How Fantasy Football is Ruining Football

Participation in fantasy football has skyrocketed over the past decade. Once a game played using paper, a statistician, and score results in the mail, the game has evolved into an online version with millions of participants. Fantasy football has changed the casual football fan’s vision of the game. While in the past a casual fan may simply watch his hometown team, participation in fantasy has caused these types of fans to pay attention to multiple games. With increased interest in the games comes growth for the sport. Fantasy football has grown so much that FX even created a television series based around the game called The League. In addition, every Sunday ESPN airs a show focused just on fantasy football.
While the game may draw friends together and lead to competitive fun, are people now caring about the sport for the wrong reasons? Last season the number one fantasy running back was the Houston Texans’ Arian Foster. Foster, a little known player at the beginning of the year, led many lucky fantasy owners to the tops of their leagues. In anticipation of another stellar year, many fantasy owners drafted Foster early in the first round. In the preseason Foster left a game early with a hamstring injury. Following the game, Twitter and Facebook were swarmed with people’s concerns about Foster’s health. While some loyal Texans’ fans cared about his health for him and the team, a majority of fans simply cared about their fantasy teams. After countless tweets and fantasy articles about his health, Foster responded on Twitter to those fantasy owners, “4 those sincerely concerned, I’m doing ok & plan 2 B back by opening day. 4 those worried abt your fantasy team, u ppl are sick.” (1) Foster has a point. The fantasy world’s reaction to Foster made him seem like a commodity and asset instead of a human being.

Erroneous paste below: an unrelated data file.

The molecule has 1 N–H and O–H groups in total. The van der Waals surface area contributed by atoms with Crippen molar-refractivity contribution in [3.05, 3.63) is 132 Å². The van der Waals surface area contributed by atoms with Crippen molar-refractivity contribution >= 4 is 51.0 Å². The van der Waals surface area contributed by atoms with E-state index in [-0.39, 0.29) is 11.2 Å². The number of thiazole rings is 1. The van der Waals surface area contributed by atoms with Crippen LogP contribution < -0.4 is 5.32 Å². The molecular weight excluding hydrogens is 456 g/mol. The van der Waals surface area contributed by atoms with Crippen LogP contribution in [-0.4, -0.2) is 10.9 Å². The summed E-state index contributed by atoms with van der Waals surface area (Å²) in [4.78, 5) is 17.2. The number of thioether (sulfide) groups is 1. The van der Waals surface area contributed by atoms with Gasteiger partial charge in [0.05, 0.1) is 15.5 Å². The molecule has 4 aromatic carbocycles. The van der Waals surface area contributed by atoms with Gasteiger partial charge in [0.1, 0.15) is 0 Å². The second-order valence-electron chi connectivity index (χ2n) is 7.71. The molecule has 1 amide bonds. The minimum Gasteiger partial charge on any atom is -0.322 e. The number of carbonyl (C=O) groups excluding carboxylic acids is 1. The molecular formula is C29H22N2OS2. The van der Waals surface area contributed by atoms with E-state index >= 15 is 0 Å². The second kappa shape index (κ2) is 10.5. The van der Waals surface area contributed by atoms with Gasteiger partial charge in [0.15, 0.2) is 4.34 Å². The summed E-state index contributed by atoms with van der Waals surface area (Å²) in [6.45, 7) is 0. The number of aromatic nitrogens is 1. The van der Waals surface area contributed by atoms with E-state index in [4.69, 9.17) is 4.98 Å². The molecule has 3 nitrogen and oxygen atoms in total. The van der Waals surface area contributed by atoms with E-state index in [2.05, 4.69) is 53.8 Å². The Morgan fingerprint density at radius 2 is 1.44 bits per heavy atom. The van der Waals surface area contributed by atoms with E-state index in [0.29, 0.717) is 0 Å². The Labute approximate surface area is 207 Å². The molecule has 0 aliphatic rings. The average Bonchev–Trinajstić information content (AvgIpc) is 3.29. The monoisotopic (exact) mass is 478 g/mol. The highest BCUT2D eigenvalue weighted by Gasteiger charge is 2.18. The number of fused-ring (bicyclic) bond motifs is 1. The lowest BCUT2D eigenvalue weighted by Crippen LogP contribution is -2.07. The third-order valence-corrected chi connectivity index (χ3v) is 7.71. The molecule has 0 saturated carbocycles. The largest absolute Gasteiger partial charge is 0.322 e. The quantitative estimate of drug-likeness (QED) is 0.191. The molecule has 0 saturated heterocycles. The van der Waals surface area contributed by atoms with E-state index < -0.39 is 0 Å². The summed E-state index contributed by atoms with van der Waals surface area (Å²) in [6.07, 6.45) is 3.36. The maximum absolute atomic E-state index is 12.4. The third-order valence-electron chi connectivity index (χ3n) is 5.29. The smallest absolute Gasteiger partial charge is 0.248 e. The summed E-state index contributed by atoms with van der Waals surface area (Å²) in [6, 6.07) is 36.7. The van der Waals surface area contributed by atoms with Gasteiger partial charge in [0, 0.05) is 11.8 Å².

While this aspect may be frustrating to players, another aspect of fantasy football is harmful to fans. Although living in Chicago, I am personally a die-hard Packers’ fan. After Brett Favre left my team for the Minnesota Vikings, I wanted nothing more than to see them lose. It was that same year that I won my fantasy football draft lottery obtaining the first overall pick. The consensus pick at the time was Adrian Peterson. While many people may have told me to simply not pick Peterson, as a competitive player I had to pick the guy who would help me win games. As a result, when the Packers played against the Vikings I found myself rooting for the Packers first and foremost, but also not upset when Peterson scored. Unable to get my fantasy team from my mind, I felt awful about feeling good when Peterson scored a touchdown. This is not the way that football fans should act. Football is a sport based on passion, loyalty, and commitment. Fantasy football has caused fans to lose part of this. As a participant in fantasy football who even wrote his college essay on the subject, I would just like to advise players against getting too involved

One response to “How Fantasy Football is Ruining Football”

  1. Meh. I think this can be annoying, but it’s not “ruining the game.” I think the major problem with fantasy football is it makes fans dumber due to how it makes one value players. Because everything is based on yards and scoring, they cause casual fans to think certain players are more valuable than they actually are, when in fact stats are almost useless in evaluating football players due to how dependent players are on their teammates.

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